WHICHEVER way your political compass points, there’s no denying we’re living through interesting times. The world stage has become a topsy-turvy Wonderland in which impossible things routinely happen before breakfast. How nice it would be, we might be forgiven for thinking, to go back to a gentler, sunnier time when things were straightforward— childhood, in other words. And nothing semaphores a return to innocence like a bag of sweets.
Other countries have a tradition of sophisticated confectionery (think of baklava, with its 1,001 layers of honey-drenched filo pastry), but ours has always been about simple pleasures, swirled and striped like circus tents or deckchairs. It’s cheerfully uncomplicated stuff. When you pop a boiled sweet into your mouth, you can switch off your critical faculties completely for 10 minutes and that, we can all agree, is a good thing.
In spite of sugar getting the thumbs down from successive governments, sales of confectionery are rising. In 2015, the British bought £1.157 billion worth of the stuff, which is the equivalent of each of us spending £18. We’re rediscovering our sweet tooth and the classics—household names such as Bassett’s Allsorts—are more popular than they’ve ever been.
In Sweets: A History of Temptation, Tim Richardson suggests that the continuing success of these big hitters is a testament to ‘a curious coupling of hard-headed business sense and a high regard for the vagaries of human psychology, that of both children and adults’. And he’s right: most of them have a generous sprinkling of whimsy, fluke or happenstance in the mix.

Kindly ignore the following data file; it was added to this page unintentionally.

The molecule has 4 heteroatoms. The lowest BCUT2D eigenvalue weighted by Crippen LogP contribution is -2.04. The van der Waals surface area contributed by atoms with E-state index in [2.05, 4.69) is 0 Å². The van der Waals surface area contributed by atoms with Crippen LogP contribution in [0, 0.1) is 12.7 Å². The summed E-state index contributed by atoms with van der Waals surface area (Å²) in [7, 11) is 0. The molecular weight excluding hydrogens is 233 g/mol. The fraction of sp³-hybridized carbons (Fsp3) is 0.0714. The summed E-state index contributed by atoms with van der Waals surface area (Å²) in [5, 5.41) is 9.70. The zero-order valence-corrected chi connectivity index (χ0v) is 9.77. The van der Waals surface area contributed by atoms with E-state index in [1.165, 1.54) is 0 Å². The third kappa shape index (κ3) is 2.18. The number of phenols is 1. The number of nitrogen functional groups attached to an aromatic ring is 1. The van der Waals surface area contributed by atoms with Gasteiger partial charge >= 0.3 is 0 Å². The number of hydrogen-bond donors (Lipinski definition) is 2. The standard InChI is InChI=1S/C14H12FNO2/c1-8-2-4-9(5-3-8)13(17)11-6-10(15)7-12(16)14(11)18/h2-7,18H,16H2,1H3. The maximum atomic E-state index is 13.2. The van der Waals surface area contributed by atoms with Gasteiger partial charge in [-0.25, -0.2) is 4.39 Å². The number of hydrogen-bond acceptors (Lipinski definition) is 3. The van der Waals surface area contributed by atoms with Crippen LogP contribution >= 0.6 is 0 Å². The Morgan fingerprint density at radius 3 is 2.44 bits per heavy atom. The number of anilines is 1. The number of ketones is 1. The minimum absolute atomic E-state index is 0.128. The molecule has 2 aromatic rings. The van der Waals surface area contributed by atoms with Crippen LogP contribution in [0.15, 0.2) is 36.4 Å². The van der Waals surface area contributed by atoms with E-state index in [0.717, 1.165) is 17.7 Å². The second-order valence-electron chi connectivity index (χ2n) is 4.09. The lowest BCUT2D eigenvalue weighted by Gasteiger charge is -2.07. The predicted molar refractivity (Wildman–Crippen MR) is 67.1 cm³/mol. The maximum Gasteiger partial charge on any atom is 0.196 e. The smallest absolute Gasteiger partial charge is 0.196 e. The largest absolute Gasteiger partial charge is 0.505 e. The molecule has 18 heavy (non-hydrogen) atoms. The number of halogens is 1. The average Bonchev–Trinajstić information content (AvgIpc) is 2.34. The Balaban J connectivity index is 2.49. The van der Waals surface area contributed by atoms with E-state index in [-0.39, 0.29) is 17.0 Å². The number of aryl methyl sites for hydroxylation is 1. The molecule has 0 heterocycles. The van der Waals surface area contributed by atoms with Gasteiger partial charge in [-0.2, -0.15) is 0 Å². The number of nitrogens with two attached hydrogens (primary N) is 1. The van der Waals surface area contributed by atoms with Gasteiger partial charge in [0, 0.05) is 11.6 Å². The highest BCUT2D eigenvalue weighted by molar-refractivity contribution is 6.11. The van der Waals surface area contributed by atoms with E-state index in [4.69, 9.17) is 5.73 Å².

Take Allsorts. The Bassett firm’s founder, a lavishly bewhiskered Sheffield entrepreneur named George Bassett, made the news in 1856 after he baked a giant cake to mark the end of the Crimean War. That might have been as
❍ One of the most traditional British boiled sweets: sunshineyellow and made with extract of barley water (below) and still the best antidote
to car sickness
Army and Navy
These punchy liquorice-and-herbflavoured lozenges were handed out to servicemen during the First World War, hence the name. Supposedly, they used to contain tincture of opium far as his legacy extended had it not been for a clumsy salesman called Charlie Thompson.
In 1899, Thompson was showing off Bassett’s wares to a prospective buyer when he knocked his trays full of sample sweets onto the floor, jumbling the contents. Mortified, he started picking them up, but the buyer was so delighted by the effect that he commissioned an identical mix on the spot. The blunder was the making of the firm: Bassett’s now produces tens of millions of sweets each day and ships them all over the world.
Not all pocket-money purchases have quite such a wholesome vibe. Consider pear drops: looks-wise, they’re the pin-ups of the confectionery world, with their blushing undersides and Marilyn-esque silhouettes. In terms of taste, they’re a gateway drug to cocktails, petrol and Chanel No. 5.
No wonder Roald Dahl, poet laureate of forbidden pleasures, was drawn to them from the word go. ‘Pear drops were exciting because they had a dangerous taste,’ he wrote in his first autobiography, Boy. ‘They smelled of nail varnish and they froze the back of your throat.’
Hungry for bigger thrills, he ended up dropping a dead mouse into hated local sweetshop owner Mrs Pratchett’s gobstopper jar. Today, pear-drop devotees make pilgrimages to the Wonka-like set-up at Stockleys Sweets in Blackburn, Lancashire, where the world’s largest example is kept under lock and key in a glass case next to the more convention
ally sized offerings.
‘We’re rediscovering our sweet tooth and the classics are more popular than ever